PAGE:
Schoolkids who have a chance to meet with an experienced astronaut tend to ask one question more than any other: “How do you go to the bathroom in space?” Put that NASA veteran in front of a group of moms, though, and a different query is likely to pop up:
“How do you clean your laundry in space?”
Turns out, for now, the answer is, “You don’t.” As NASA explains here, astronauts on board the International Space Station wear their clothes for as long as they can, eventually stuffing their dirty undies into a non-reusable spacecraft that’s “de-orbited” (ie, sent down into Earth’s atmosphere to burn up meteor-like over the oceans).
In the future, though, space-travelers might have less odoriferous options. UMPQUA Research Company, an Oregon-based organization, wants to develop an advanced, water-efficient washer-dryer combo that can work in space. The firm previously developed a single-phase laundry system that “facilitated microgravity compatible fluidics and eliminated problems associated with foams.” It aims to make its new appliance require even less water and energy … both especially precious resources when you’re stuck a few hundred kilometers above Earth for months at a time.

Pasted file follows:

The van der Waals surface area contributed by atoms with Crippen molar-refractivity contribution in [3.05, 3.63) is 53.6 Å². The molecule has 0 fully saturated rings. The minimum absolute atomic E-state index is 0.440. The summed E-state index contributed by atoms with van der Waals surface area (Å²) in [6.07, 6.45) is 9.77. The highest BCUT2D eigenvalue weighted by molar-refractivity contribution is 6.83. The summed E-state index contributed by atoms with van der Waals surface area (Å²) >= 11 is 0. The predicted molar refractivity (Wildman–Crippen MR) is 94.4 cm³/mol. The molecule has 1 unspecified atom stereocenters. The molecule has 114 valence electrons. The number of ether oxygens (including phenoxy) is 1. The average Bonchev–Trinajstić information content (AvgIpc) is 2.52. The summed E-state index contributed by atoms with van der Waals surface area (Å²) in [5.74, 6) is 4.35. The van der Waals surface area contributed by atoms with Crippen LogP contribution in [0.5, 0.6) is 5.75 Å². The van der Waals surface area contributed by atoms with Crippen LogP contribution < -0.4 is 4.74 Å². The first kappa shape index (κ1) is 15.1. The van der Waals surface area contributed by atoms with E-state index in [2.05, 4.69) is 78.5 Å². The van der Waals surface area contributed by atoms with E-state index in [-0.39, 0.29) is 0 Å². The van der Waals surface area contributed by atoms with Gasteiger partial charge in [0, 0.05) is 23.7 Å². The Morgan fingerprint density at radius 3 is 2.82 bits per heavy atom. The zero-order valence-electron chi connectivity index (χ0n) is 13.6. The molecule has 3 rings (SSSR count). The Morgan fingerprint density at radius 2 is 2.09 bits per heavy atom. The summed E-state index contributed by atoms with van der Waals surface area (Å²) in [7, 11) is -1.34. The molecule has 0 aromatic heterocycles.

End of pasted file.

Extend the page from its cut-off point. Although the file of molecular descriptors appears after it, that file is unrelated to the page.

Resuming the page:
As with so many other space-related innovations, the new technology could prove plenty useful on Terra Firma as well. UMPQUA notes the low-gravity washer-dryer “has potential utility in any application where long term habitation in coupled with limited access.”
“Some obvious examples include isolated military outposts, research stations, naval vessels, research vessels, and commercial ships. Each of these installations feature similar restrictions on available clean water, energy, and waste storage. The ability to wash and reuse clothing with equipment that consumes small amounts of these valuable resources will reduce resupply requirements and improve quality of life. “